RIM forced to take Playbook SNAFU on the chin -

More on RIM's doomed pet project and iPad flop, the Playbook. Troubled RIM will be forced to keep its device afloat because it's the first product that features RIM's QNX operating system.

A Reuters investigation reveals analysts agreeing that the Playbook is accidentally crucial to the company's strategy.

RIM is forced into taking the lacklustre sales and bargain bin price cuts like a champ as it runs on QNX, soon to be BBX. One Morgan Keegan analyst, Tavis McCourt, told Reuters that if RIM was to ditch the device the company runs the risk of disillusioning potential developers. Besides, BBX is "their only real shot to revive the business," he said.

RIM is planning to get BBX on Blackberry handsets in the near future, but for now it's forced into coping with the tepid reaction to Blackberry 7. Moving onto BBX and keeping it polished will be essential, analysts agree. 

Meanwhile, some analyst houses believe RIM has at least 1 million Playbooks sitting untouched in warehouses. At its launch, reviewers were critical of its frankly bizarre features like requiring a docked Blackberry to access email.

A Deutsche Bank analyst, Brian Modoff, told Reuters: "The company seems to be mis-executing in hardware, software and service - the entire operation." Read the full report here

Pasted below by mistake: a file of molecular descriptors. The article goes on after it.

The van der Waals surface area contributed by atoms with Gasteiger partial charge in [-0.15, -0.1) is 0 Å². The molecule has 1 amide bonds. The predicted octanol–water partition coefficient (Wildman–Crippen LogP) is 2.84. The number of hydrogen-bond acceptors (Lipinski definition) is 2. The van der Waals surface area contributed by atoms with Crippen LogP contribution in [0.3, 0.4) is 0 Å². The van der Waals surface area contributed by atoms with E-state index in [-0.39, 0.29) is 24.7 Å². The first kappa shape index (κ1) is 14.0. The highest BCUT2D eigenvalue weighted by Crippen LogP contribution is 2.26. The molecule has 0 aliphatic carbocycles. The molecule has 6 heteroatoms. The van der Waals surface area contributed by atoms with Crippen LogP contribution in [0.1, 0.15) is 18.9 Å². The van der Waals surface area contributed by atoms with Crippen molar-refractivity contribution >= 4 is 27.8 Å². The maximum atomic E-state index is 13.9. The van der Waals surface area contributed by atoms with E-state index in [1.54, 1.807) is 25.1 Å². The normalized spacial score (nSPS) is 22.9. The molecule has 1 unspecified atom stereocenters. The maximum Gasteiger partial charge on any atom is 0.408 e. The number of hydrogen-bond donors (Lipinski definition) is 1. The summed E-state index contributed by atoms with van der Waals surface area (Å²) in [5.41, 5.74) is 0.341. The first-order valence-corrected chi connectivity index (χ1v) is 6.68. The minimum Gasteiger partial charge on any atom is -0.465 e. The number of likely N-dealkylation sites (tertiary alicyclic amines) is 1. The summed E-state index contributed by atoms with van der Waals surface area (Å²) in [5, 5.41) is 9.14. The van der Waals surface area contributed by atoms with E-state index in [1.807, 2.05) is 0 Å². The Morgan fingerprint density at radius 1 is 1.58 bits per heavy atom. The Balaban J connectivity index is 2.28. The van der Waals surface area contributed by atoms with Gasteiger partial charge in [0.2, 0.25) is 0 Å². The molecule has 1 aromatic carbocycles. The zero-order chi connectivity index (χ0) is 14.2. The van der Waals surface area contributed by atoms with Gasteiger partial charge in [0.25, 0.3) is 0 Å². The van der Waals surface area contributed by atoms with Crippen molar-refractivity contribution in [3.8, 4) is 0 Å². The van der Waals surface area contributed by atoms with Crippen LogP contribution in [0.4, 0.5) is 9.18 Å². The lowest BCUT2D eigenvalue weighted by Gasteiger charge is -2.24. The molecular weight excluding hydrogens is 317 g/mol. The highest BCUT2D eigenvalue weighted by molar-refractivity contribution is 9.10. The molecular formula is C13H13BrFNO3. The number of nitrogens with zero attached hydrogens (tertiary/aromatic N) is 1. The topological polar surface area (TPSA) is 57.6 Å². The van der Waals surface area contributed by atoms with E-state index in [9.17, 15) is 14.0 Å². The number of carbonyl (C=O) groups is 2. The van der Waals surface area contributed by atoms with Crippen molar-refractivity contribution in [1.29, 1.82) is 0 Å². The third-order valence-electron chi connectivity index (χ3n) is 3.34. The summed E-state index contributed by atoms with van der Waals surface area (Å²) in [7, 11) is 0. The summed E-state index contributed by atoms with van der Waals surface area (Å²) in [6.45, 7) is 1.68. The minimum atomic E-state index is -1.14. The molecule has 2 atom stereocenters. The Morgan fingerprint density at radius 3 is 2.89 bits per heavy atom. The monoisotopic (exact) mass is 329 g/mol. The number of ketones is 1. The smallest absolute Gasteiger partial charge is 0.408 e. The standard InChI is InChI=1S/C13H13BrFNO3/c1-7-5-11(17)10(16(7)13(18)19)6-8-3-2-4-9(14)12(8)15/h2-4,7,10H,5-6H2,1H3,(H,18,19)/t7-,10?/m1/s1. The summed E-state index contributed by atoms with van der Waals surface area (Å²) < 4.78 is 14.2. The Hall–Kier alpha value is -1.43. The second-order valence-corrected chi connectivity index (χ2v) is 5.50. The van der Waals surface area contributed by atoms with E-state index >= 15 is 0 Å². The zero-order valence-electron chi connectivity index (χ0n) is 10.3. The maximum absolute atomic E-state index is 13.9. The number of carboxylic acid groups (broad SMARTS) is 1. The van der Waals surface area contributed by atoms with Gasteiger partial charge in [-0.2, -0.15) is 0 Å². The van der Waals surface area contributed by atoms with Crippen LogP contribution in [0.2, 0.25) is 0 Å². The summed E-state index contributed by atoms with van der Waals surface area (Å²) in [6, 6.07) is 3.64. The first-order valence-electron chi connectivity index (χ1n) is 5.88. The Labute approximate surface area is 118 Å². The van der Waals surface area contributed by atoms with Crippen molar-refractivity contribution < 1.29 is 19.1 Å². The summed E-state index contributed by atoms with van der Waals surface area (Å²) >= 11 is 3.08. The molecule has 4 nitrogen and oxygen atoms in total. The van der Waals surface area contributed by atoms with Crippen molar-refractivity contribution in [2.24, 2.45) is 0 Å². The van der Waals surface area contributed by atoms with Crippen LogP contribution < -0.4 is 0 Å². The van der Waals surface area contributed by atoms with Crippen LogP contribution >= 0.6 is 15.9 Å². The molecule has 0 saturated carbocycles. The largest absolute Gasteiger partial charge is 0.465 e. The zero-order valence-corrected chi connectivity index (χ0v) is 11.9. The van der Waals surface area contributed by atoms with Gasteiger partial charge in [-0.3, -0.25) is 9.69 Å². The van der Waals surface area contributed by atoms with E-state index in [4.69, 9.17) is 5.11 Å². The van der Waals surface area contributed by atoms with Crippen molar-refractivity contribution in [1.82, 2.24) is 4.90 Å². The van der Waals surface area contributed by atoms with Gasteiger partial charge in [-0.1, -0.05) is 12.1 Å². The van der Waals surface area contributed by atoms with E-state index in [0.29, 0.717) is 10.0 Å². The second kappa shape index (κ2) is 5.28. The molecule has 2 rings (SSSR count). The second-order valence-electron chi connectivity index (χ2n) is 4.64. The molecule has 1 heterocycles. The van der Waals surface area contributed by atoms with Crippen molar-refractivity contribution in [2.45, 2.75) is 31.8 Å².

Keeping the tablet alive is costing RIM money especially as more retailers insisted on flogging the device at cut-rate prices. 

RIM's target audience - the corporate and enterprise crowd - might have bought into the Playbook had the features not been so disastrous. But users in that field are increasingly moving towards using apps anyway. Good Technology's Andrew Jacques recently told us: "RIM doesn't play in that space - their developer relations are poor, people are shifting away and moving towards smartphones. RIM's attempt at the tablet has been a disaster."

It looks like if RIM is to stand a chance of catching up to the competition, it's going to need to pull something spectacular out of the bag.

No wonder RIM's public relations team is so iffy with a disaster on their hands more often than not - heck, it's enough to drive senior execs to booze-fuelled mid-flight Boeing barneys. The drunken senior execs at least managed to turn something around - the plane.